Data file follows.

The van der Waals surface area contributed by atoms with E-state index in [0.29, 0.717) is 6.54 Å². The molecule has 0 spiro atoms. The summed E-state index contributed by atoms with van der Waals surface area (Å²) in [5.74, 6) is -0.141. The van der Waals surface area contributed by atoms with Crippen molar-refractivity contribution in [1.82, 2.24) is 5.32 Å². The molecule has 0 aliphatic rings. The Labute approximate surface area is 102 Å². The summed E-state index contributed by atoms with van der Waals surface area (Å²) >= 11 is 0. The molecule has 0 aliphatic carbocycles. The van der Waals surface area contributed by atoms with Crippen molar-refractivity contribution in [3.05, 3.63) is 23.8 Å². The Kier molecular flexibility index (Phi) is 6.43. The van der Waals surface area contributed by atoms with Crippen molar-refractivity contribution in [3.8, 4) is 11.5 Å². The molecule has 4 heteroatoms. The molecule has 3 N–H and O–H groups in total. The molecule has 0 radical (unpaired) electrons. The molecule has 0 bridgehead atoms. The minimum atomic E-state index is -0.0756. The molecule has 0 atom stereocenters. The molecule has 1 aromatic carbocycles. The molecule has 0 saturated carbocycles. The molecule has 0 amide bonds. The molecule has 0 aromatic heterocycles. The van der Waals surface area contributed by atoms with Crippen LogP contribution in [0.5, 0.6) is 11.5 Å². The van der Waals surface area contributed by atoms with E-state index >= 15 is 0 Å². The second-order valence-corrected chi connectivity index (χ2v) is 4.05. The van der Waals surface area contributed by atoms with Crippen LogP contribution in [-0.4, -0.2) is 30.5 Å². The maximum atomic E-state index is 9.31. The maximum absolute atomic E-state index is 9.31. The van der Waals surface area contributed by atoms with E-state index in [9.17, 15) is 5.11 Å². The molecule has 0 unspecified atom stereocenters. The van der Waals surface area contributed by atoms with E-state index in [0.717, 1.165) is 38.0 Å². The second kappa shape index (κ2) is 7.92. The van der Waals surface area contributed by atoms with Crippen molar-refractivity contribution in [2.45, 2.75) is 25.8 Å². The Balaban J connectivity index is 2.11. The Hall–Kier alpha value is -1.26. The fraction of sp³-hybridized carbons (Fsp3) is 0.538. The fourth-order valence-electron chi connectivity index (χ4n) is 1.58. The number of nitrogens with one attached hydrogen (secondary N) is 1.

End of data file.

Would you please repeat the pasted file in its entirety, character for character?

The van der Waals surface area contributed by atoms with E-state index in [0.29, 0.717) is 6.54 Å². The molecule has 0 spiro atoms. The summed E-state index contributed by atoms with van der Waals surface area (Å²) in [5.74, 6) is -0.141. The van der Waals surface area contributed by atoms with Crippen molar-refractivity contribution in [1.82, 2.24) is 5.32 Å². The molecule has 0 aliphatic rings. The Labute approximate surface area is 102 Å². The summed E-state index contributed by atoms with van der Waals surface area (Å²) >= 11 is 0. The molecule has 0 aliphatic carbocycles. The van der Waals surface area contributed by atoms with Crippen molar-refractivity contribution in [3.05, 3.63) is 23.8 Å². The Kier molecular flexibility index (Phi) is 6.43. The van der Waals surface area contributed by atoms with Crippen molar-refractivity contribution in [3.8, 4) is 11.5 Å². The molecule has 4 heteroatoms. The molecule has 3 N–H and O–H groups in total. The molecule has 0 radical (unpaired) electrons. The molecule has 0 bridgehead atoms. The minimum atomic E-state index is -0.0756. The molecule has 0 atom stereocenters. The molecule has 1 aromatic carbocycles. The molecule has 0 saturated carbocycles. The molecule has 0 amide bonds. The molecule has 0 aromatic heterocycles. The van der Waals surface area contributed by atoms with Crippen LogP contribution in [0.5, 0.6) is 11.5 Å². The van der Waals surface area contributed by atoms with E-state index >= 15 is 0 Å². The second-order valence-corrected chi connectivity index (χ2v) is 4.05. The van der Waals surface area contributed by atoms with Crippen LogP contribution in [-0.4, -0.2) is 30.5 Å². The maximum atomic E-state index is 9.31. The maximum absolute atomic E-state index is 9.31. The van der Waals surface area contributed by atoms with E-state index in [9.17, 15) is 5.11 Å². The molecule has 0 unspecified atom stereocenters. The van der Waals surface area contributed by atoms with E-state index in [0.717, 1.165) is 38.0 Å². The second kappa shape index (κ2) is 7.92. The van der Waals surface area contributed by atoms with Crippen molar-refractivity contribution in [2.45, 2.75) is 25.8 Å². The Balaban J connectivity index is 2.11. The Hall–Kier alpha value is -1.26. The fraction of sp³-hybridized carbons (Fsp3) is 0.538. The fourth-order valence-electron chi connectivity index (χ4n) is 1.58. The number of nitrogens with one attached hydrogen (secondary N) is 1.